There have been bells at the Minster since pre-Norman times, varying in numbers and size. The prayer bell was cast in 1366, in a pit constructed adjacent to the Minster, and is still in the church today – it was rung when King Henry V visited Beverley after his victory over the French at the Battle of Agincourt.

Beverley Races in May 1959. (YPN).

All the bells have names, and they include St Hilda, King Athelstan and St Winwald. The biggest, Great John, weighs seven tonnes, and strikes each hour, every day.

“There is history on every corner of the town,” says singer and social historian Vivien Ellis, who is preparing a new production about the locals remembered in pamphlets and ballads.

“You stumble on so many little details, some sad, some very funny. I like the story of the street sweepers in the days when everything was dependent on the horses.

“The streets would get very mucky, and there was one notoriously narrow passage near the market, where the lads – for a fee, naturally – would brush the manure out of the way of the long-skirted ladies when they wished to cross the cobbles. Enterprisingly, they would then brush it back again after she had disappeared around the corner. This was recycling at its most inventive.”

There have been some remarkable women in Beverley, as well, many of them connected with beer. Brewing it and serving it was for many years just about the only occupation that a female was allowed to do.

“It was allied to domestic skills,” says Vivien, “and they were called ‘ale wives’, so there are quite a few songs and ballads about them.”

Elsie Marney is a great example. “She was a lass in Georgian times, and she was so popular that she not only got her own ballad she also had a horse named after her, which did rather well at Beverley races, it seems. There’s another about The Maid of Beverley, which sounds rather pure, but is, in fact, rather bawdy.”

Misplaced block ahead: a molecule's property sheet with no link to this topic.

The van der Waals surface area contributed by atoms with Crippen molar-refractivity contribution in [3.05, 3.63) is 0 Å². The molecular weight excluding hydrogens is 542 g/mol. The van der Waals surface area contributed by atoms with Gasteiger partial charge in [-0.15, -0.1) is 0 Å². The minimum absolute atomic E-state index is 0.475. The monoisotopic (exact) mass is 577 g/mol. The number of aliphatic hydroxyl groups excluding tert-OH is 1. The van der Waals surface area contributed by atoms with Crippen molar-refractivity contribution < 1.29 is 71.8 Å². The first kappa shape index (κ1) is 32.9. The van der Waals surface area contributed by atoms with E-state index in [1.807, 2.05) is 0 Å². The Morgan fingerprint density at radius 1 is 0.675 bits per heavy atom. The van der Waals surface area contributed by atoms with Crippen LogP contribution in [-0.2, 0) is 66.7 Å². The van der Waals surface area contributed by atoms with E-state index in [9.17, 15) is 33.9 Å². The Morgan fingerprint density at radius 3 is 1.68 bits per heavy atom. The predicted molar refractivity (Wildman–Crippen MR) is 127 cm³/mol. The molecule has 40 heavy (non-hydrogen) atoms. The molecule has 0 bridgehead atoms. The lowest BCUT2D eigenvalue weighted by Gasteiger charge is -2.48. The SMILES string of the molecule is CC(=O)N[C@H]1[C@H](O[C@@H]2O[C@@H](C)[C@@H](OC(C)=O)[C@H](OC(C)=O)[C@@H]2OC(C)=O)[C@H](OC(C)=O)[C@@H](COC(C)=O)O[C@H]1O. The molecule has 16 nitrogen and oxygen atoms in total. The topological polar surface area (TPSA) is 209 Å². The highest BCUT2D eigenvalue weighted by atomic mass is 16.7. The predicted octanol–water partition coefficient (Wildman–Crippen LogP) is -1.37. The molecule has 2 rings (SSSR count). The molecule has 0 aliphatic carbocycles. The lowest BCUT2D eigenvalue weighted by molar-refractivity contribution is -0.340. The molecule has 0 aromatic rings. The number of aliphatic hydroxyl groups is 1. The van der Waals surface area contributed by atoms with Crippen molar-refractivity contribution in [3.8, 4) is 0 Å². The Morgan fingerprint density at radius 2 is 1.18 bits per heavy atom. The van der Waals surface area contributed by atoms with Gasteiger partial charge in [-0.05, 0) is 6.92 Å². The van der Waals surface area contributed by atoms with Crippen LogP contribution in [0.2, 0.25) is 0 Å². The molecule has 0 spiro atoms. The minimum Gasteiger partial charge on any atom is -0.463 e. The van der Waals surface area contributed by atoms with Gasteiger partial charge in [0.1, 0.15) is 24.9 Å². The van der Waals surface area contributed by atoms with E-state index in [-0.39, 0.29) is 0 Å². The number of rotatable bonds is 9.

Locals know all about the legend of Nellie’s, the pub in Hengate. Its real name is The White Horse Inn and it first opened its doors sometime around 1666, which (in terms of age) puts it only second to The Sun (which dates from 1530), on Flemingate, in the shadow of The Minster.

Nellie was one of the daughters of a publican and she and her sisters ruled the place for many decades. Just one of the “house rules” was that women (despite their presence behind the bar) were not allowed in.

It is said Nellie didn’t like “modern ways” – the pub is said to be the last in the UK lit exclusively by gas mantles – or foul language. When she died, the streets of Beverley were lined with locals paying their respects.

Nellie would certainly have known of the “formidable” local politician, Alderman Alice Holtby, whose daughter Winifred wrote the best-selling South Riding, which held up civic life to examination on its pages. Baroness Shirley Williams was only five when Winifred died (aged 37), but still today remembers her “generous spirits, incandescent with the radiance of her concentrated life”.

Beverley is a remarkable town. It is home to the biggest store of pantomime scenery and props in the world, it has one of the finest racecourses in the UK, and used to launch its ships into the river sideways. It also has the notorious Grovehill roundabout, which has the largest number of traffic lights anywhere in Europe (48 of them).

Among the notable figures born here, or who made it their home, are Lizzie Simmonds, the Olympic swimmer, Thomas Percy (who was part of the Gunpowder Plot), film director Ken Annakin and writer and philosopher Mary Wollstonecraft.

And let’s not forget Joan of Leeds, the infamous medieval “runaway nun”. You might say that Beverley really is blessed.